June 25, 2019
How we read the Bible as a post-evangelical church
When a pastor and his congregation found that their practice of daily Bible study was not working for them anymore, they adapted their spiritual formation.
Roger stood before our quarterly gathering of church leaders wearing faded jeans and a button-down shirt suitable for the gardening and other activities that occupied his retirement years. He sported a short gray ponytail, reminding us of both his age and his perennial countercultural vibe.
He began telling us that the Bible frustrated and irritated him and he didn’t read it much at all anymore.
Roger is a trusted and respected elder, befitting his decades of church leadership and service. I had asked him to tell us about his Bible reading, the spiritual practice we were highlighting that evening.
Our church had emerged from an evangelical tradition that emphasized the Bible and the holiness it was thought to inspire. To encourage spiritual formation in our community, we’d taught seven core faith practices over the years. One was regular, systematic Bible reading. But like Roger, most of our members weren’t reading the Bible anything close to daily, and when they were, it was with growing confusion and frustration.
Privately, if I had been honest with myself, I would have admitted that this was true for me as well.
In my training in evangelical institutions, I’d been taught that with sufficient time and tools, the Bible was reliably clear and helpful. Usually, I was told, a plain reading of the text would lead to greater insight about God and direction for faithful living.
But now I found that even I, a trained pastor, couldn’t always fathom or stomach what I read.
Parts of the Bible are violent, and I could no longer make peace with a fundamentally violent God. Other sections require considerable interpretive gymnastics to not undermine the lives and faith of women, sexual minorities and many other people who have experienced marginalization, not to mention how particular readings have been used as active weapons in that harm.
Given the Bible’s age and complexity, its mix of freedom and patriarchy, love and war, beauty and terror, it’s no wonder that many in our church weren’t reading it anymore.
I understood Roger’s frustration. It was also my own.
So what would we as a church do?
Parker Palmer’s poem “November 22nd” has this gem of a line and a half: “the world unravels always, / and it must be rewoven time and time again.”
Things fall apart; means of accessing God and truth that once worked well no longer do. The world unravels always. But the call is then to grab a needle and thread and get busy mending.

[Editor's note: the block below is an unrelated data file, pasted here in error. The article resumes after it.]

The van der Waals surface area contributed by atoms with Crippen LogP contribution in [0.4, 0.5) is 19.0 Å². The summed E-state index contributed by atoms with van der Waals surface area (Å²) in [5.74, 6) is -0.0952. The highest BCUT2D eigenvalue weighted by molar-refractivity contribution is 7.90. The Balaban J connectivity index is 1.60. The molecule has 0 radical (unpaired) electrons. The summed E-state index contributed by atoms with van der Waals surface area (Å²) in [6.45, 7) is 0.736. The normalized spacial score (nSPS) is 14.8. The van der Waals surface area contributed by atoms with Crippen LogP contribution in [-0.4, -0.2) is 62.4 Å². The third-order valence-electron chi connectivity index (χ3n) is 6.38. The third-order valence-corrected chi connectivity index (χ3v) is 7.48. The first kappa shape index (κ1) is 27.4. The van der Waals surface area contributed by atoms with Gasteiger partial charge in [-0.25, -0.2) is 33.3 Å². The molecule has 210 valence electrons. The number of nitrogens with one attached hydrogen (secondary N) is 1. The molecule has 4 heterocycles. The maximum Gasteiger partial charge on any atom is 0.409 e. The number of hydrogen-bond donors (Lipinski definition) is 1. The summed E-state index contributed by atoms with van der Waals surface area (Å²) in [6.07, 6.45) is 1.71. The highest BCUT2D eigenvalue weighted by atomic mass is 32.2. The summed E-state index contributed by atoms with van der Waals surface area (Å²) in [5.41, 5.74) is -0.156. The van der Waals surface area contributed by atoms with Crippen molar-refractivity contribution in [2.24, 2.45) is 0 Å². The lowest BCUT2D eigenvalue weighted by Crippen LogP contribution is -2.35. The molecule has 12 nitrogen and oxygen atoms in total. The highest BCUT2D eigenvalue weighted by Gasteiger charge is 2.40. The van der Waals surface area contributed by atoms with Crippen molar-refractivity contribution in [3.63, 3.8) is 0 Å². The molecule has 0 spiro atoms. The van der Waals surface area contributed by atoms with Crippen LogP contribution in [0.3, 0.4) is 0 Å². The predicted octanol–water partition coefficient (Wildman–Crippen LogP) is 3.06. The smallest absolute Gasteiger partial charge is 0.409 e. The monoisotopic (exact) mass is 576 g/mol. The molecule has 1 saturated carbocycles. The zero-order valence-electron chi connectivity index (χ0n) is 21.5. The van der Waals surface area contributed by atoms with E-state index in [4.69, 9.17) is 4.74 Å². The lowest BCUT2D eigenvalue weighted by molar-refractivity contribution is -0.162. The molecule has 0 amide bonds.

In my own life of faith, and in my work as a pastor, I’m looking for ways to incorporate the classical spiritual disciplines, including Bible reading, in ways that breathe life and produce good fruit in our time and place.
The Bible and the extraordinary story of Jesus of Nazareth are too important to be abandoned.
In our church’s post-evangelical practice of faith, we are still vigorously committed to spiritual formation, but with more honesty, more freedom and wider means of engagement.
We teach reading the Bible as much as ever, but we do so with full awareness that we are reading the Bible from a life 19 centuries after the most recent books of the Bible were written.
We are honest, talking about all the elephants that enter the room each time we try to read the Bible devotionally.
Last year, I wrote a guide to the book of Revelation for the season of Lent. In it, I acknowledged that the text’s characterization of Jezebel sounds misogynistic to modern ears. Some people were angry with me, but far more were given permission to acknowledge their own reactions to the text.
In our Bible teaching, we make room for the work of the Spirit by putting the learner, not the teacher, in charge of the experience.
When I write about the Bible for our congregants, I don’t tell them what it means but rather share my own experience as a reader: my musings, my difficulties, my responses. When the pastors preach the Bible, we try to model humble reading that employs a hermeneutic of love: how can this reading help me more fully love myself, love my neighbor, love God, love all that God made?
And then we freely encourage the congregation to do the same, making peace with the knowledge that their readings and interpretations often won’t match ours.
I’m just not stressed out about how people in our church may or may not read their Bibles every day. Instead, I’m longing for whole lives with growing wisdom, hope and love. We’re learning to adjust our spiritual formation toward that end.
We no longer tell our members that every single day, if they are serious about following Jesus, they must systematically read the Bible, talk to and listen to God, and do five other things. We teach them to stay engaged in learning more, to keep a curious mind regardless of the answers they may or may not find.
This is exactly what Roger was doing with the Bible.
After telling us how much the Bible as a whole gave him trouble, he shared that recently he had read and reread the four Gospels, exclusively, for three months.
While he still wasn’t reading the rest of the Bible yet, he said that he loved Jesus as much as ever and that his engagement with the life and teachings of Jesus had given him a profound sense of purpose and hope for his retirement years.
There was a time when that story could not have been told at our church, or at least not encouraged. But now we see the mending in Roger’s story, the renewal he’s finding in the Bible. And we celebrate it.